1. Set out to give a slice of joy to someone today. Notice I said a "slice." You don't have to bite off more than you can chew. Perhaps for you it means a "whisper," a compliment, a "thank you," a phone call, an E-mail, or a wildflower. Acknowledge and accept the perspectives of others. We're all doing the best we can right now, in the "shoes" of our circumstances. If need be, set your ego aside for just one moment and reach out to others; "put yourself in their shoes." There is something you can offer someone you know or love that won't cost you a thing. And you know what? It can give you and them the possibility of a new outlook, or infuse your lives with a little optimism. This simple act alone can take your attitudes beyond platitudes.
    2. Get out on foot. Take a walk, and say "hello" to everyone you meet along the way. Notice everything, and marvel in the characteristics of your neck of the woods. Is there something you can do to help your neighborhood? Do you know the neighbors around you? Do you know their habits and routines? Admire their canine companions and their efforts to exercise. We Americans have become way too sedentary, and that lack of motion in our lives affects us in more ways than one, physically and mentally. There is a whole world out there, right in your own neighborhood, your own town, and your own city. You won't see it or experience it any other way but on foot. Taking a walk will clear your head, make you healthy, and introduce you to new friends and new ideas for charting a course to a more healthy and vibrant life.
    3. Do your routine tasks in a different way. We are the habits we do every day. Deliberately changing one thing daily can change everything. You've heard the platitude "You are what you eat." Take this to heart literally AND figuratively. Your daily routine keeps you in the place you are NOW. Take a look around you and catch a glimpse of yourself in a mirror. Your daily routine has created the images you see. When you learn something new, your brain physiologically changes. When you alter your diet and exercise habits, you reshape your waistline. When you make an effort to listen to someone else's story, you expand your beliefs and your tolerances. When you take a new route to the market, or venture into a new one altogether, you see things you've never seen before. When you visit a coffee shop that's off your beaten path, you meet new people. When you make new choices, you create a new future.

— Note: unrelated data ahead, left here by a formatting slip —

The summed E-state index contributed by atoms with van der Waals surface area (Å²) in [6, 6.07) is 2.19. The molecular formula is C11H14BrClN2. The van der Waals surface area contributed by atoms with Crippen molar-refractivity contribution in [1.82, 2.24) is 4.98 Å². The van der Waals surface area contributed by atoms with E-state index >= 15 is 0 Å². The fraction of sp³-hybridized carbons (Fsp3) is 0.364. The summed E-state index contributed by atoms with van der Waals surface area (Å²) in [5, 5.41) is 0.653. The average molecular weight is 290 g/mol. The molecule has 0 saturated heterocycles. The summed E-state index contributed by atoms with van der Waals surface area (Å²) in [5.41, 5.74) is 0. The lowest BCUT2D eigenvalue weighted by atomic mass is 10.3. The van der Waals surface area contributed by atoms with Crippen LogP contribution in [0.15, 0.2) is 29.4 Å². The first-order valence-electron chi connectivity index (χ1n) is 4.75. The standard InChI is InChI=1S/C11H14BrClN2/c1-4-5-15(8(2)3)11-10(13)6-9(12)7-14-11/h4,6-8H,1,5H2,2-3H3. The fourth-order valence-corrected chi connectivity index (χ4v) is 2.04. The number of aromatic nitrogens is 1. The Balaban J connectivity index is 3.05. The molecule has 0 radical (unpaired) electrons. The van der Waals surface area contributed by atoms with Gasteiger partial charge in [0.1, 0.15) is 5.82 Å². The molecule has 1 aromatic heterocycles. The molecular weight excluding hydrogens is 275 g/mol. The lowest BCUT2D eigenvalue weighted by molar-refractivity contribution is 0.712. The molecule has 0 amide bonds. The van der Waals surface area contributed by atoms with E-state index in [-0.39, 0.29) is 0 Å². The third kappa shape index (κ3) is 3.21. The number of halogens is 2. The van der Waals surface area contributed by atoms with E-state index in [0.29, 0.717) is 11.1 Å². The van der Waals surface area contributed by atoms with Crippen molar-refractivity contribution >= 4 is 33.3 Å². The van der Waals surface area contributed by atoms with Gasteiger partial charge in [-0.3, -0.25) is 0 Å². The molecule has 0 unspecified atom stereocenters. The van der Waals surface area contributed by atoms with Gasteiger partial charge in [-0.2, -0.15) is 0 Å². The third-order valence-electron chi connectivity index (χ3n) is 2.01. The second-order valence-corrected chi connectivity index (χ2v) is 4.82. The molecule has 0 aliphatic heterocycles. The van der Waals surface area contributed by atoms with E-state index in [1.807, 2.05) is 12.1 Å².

4. YOU are the architect of your life. There is a famous quotation that is often mistakenly said, "Circumstances make the man." The actual quotation by James Allen is "Circumstances don't make the man, they reveal him." Who you are is attributable in large part to how you have responded to your circumstances. I grew up in a home where my parents loudly opined about all of the politics of our country. As a young adult, I mimicked their words and attitudes boisterously as well. Then one day, with the emergence of a new issue that I felt strongly about, I realized that I could change my opinions if I wanted to. A light bulb literally went off in my head. "Wow. I don't agree with my parents on this issue. In fact, I don't agree with their politics at all anymore." I gave myself permission to change my beliefs in mid-stream, and I've never looked back. At my core, I ceased to be the person I was at a young age, and I have taken responsibility for that ever since. My actions reflect who I am.
    5. Let yourself EVOLVE with the transformation of a new decision. Make the decision to trust that your life will bring forth a new bounty. You CAN be different than you are now. As human beings it is hard-wired within us to fear the unknown, and to be terrified of change. But, as much as our fears give us comfort because they are what we know, they also bind us tightly, and can imprison us with self-doubt and inaction.

    Simple changes in your attitude and routine can affect literally everything about you and bring on a new job, a new relationship, a new outlook, new horizons, new friends, and a new body, just to name a few of the potential benefits. If you take it one day at a time, you can move beyond the platitude "Today is the first day of the rest of your life," and create today, tomorrow, and ultimately your future, what it stands for, and your legacy. I don't know about you, but to me, that's something worth thinking about.

    Di Chapman is founder of Words To Your Advantage, a speaking and writing service; and the Chief Communications Officer for Power Connections Inc., an executive career management and outplacement company. You can read more of her thoughts at www.thedailyjobhunt.wordpress.com.